For her fifth solo exhibition with Elizabeth Dee, Miranda Lichtenstein presents a photographic study of Josh Blackwell’s sculptures. Blackwell, who recycles disposable shopping bags into sculptures via ironing, stitching, cutting, and painting, functions as both muse and collaborator. The two worked together to create a sculpture that translates Blackwell’s work into a two-dimensional floor installation—a carpet of stitched and embroidered images—that is exhibited along with Lichtenstein’s vibrant, painterly photographs.
The flatness of the images and condensed layering bring to mind Lichtenstein’s “Screen Shadow” series, for which she used patterned Japanese papers to obscure and illuminate staged still lifes. Here, she uses Blackwell’s plastic bag sculptures, which she photographed in studio settings over the course of two years, as her raw material. Though the sculptures have their own distinct formal qualities, Lichtenstein uses various backdrops to create ambiguity between the sculpture and her photographic construction.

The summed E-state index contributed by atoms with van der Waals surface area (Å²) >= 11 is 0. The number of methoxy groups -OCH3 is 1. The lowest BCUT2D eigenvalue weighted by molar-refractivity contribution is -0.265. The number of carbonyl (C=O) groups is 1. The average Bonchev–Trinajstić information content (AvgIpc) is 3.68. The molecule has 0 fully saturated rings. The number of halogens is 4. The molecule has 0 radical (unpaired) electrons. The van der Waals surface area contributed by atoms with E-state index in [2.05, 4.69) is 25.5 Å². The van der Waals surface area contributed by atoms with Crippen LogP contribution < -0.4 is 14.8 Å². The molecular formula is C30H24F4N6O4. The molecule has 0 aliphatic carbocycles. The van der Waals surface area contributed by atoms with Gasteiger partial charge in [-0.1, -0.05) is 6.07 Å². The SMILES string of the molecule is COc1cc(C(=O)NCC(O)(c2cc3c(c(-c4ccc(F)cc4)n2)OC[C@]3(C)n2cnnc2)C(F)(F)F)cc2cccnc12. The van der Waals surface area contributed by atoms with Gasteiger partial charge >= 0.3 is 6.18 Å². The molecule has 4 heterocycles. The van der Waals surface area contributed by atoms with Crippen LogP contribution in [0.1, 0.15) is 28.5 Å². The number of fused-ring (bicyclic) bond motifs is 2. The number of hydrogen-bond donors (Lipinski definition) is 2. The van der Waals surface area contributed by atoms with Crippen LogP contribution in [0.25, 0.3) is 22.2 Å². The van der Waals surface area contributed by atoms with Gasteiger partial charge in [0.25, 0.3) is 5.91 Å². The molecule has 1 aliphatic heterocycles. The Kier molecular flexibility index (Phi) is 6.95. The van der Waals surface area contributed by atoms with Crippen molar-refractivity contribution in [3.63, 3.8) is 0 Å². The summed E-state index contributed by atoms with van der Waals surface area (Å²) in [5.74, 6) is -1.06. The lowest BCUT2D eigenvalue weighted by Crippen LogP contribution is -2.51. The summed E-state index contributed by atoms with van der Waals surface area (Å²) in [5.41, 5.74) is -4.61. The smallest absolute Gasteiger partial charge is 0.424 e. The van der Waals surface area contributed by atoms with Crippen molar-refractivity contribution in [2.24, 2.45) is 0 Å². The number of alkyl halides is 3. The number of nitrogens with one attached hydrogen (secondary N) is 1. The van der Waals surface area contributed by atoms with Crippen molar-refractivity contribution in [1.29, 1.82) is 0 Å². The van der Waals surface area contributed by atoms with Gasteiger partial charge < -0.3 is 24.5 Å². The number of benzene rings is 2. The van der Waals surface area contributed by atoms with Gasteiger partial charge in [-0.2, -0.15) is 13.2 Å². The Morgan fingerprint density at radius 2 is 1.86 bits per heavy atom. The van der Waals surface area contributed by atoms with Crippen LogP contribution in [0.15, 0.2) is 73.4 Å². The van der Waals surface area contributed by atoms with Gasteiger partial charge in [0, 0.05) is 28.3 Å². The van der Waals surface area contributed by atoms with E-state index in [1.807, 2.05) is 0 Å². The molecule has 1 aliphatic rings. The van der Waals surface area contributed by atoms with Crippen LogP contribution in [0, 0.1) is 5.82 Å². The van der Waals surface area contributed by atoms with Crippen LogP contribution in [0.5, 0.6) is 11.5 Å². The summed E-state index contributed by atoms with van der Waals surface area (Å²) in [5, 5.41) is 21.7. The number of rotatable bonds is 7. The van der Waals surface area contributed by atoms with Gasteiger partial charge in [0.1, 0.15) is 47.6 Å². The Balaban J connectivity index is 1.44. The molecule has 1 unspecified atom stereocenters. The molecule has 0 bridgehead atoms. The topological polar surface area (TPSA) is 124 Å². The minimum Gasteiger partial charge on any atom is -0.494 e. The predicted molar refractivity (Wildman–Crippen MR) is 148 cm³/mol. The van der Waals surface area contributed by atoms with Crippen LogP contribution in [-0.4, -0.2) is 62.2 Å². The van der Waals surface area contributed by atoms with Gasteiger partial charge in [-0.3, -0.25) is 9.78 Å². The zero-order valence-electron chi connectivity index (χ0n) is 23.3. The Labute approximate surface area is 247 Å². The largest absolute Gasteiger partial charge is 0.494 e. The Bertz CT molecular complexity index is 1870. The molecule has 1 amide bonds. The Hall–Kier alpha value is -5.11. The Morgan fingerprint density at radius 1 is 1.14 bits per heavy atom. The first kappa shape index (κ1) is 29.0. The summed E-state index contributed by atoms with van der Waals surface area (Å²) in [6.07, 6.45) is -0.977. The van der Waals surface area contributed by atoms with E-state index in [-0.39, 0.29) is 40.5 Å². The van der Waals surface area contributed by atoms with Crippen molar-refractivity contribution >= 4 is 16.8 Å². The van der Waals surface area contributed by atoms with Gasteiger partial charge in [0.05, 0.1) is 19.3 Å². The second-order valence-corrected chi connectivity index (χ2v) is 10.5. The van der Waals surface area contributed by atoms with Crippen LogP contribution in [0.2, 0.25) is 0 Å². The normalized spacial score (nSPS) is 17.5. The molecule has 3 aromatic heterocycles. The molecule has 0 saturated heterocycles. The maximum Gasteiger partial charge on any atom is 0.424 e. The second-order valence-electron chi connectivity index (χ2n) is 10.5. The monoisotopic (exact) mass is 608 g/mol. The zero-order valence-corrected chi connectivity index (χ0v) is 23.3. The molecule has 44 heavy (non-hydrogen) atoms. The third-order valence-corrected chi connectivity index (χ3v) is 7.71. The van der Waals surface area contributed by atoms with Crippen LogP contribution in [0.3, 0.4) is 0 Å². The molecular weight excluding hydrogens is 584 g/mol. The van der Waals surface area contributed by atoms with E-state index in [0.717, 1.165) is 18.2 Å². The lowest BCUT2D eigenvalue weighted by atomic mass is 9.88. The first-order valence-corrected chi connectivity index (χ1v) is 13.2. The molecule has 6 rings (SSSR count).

Lichtenstein, whose still life photographs I included in “Nature Morte,” frequently examines the photographic process using conventional genres and techniques. Here she is working within the tradition of photographers that have documented the work of their contemporaries. The title of the show, “more Me than mine,” combined with the repetition of the phrase “Thank You” on the shopping bags, suggest that Lichtenstein saw something in Blackwell’s work that was absent from her own. Their individual approaches come together in the collaborative floor piece, an arrangement of scanned and cut images of Blackwell’s sculptures that expands both of their practices.
On view through December 19
545 W 20th Street | Chelsea